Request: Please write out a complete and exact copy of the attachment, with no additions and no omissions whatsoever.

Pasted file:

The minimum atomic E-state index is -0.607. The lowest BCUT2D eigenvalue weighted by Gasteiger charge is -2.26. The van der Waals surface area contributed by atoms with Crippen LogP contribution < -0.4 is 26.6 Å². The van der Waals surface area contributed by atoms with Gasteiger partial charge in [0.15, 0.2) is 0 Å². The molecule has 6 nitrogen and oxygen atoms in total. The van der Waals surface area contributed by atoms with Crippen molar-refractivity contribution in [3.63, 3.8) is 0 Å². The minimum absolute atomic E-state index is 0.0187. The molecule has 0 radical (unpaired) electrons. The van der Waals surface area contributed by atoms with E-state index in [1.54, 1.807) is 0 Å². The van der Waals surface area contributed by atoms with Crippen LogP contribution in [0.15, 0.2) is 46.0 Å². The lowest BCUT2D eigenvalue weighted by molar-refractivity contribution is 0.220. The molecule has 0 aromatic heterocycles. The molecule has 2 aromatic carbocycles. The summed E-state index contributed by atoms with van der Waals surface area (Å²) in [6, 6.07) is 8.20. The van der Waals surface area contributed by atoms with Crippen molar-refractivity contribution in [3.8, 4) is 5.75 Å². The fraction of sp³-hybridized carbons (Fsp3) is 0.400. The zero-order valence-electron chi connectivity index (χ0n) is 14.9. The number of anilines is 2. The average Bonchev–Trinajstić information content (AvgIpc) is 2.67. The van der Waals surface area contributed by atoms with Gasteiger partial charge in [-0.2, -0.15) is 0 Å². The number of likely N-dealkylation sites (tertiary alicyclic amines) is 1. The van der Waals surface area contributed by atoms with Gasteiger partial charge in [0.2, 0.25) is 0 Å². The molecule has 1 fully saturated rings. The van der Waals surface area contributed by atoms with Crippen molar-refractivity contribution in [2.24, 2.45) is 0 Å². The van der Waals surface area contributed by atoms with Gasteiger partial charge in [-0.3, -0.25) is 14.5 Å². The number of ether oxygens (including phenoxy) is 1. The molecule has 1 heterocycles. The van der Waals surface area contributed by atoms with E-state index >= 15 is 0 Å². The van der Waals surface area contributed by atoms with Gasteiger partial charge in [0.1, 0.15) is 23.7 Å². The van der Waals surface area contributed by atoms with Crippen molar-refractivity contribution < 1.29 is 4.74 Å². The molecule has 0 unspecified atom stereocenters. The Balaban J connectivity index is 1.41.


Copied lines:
The minimum atomic E-state index is -0.607. The lowest BCUT2D eigenvalue weighted by Gasteiger charge is -2.26. The van der Waals surface area contributed by atoms with Crippen LogP contribution < -0.4 is 26.6 Å². The van der Waals surface area contributed by atoms with Gasteiger partial charge in [0.15, 0.2) is 0 Å². The molecule has 6 nitrogen and oxygen atoms in total. The van der Waals surface area contributed by atoms with Crippen molar-refractivity contribution in [3.63, 3.8) is 0 Å². The minimum absolute atomic E-state index is 0.0187. The molecule has 0 radical (unpaired) electrons. The van der Waals surface area contributed by atoms with E-state index in [1.54, 1.807) is 0 Å². The van der Waals surface area contributed by atoms with Crippen LogP contribution in [0.15, 0.2) is 46.0 Å². The lowest BCUT2D eigenvalue weighted by molar-refractivity contribution is 0.220. The molecule has 0 aromatic heterocycles. The molecule has 2 aromatic carbocycles. The summed E-state index contributed by atoms with van der Waals surface area (Å²) in [6, 6.07) is 8.20. The van der Waals surface area contributed by atoms with Crippen molar-refractivity contribution in [3.8, 4) is 5.75 Å². The fraction of sp³-hybridized carbons (Fsp3) is 0.400. The zero-order valence-electron chi connectivity index (χ0n) is 14.9. The number of anilines is 2. The average Bonchev–Trinajstić information content (AvgIpc) is 2.67. The van der Waals surface area contributed by atoms with Gasteiger partial charge in [-0.2, -0.15) is 0 Å². The number of likely N-dealkylation sites (tertiary alicyclic amines) is 1. The van der Waals surface area contributed by atoms with Gasteiger partial charge in [0.2, 0.25) is 0 Å². The molecule has 1 fully saturated rings. The van der Waals surface area contributed by atoms with Crippen molar-refractivity contribution in [2.24, 2.45) is 0 Å². The van der Waals surface area contributed by atoms with Gasteiger partial charge in [-0.3, -0.25) is 14.5 Å². The number of ether oxygens (including phenoxy) is 1. The molecule has 1 heterocycles. The van der Waals surface area contributed by atoms with E-state index >= 15 is 0 Å². The van der Waals surface area contributed by atoms with Gasteiger partial charge in [0.1, 0.15) is 23.7 Å². The van der Waals surface area contributed by atoms with Crippen molar-refractivity contribution < 1.29 is 4.74 Å². The molecule has 0 unspecified atom stereocenters. The Balaban J connectivity index is 1.41.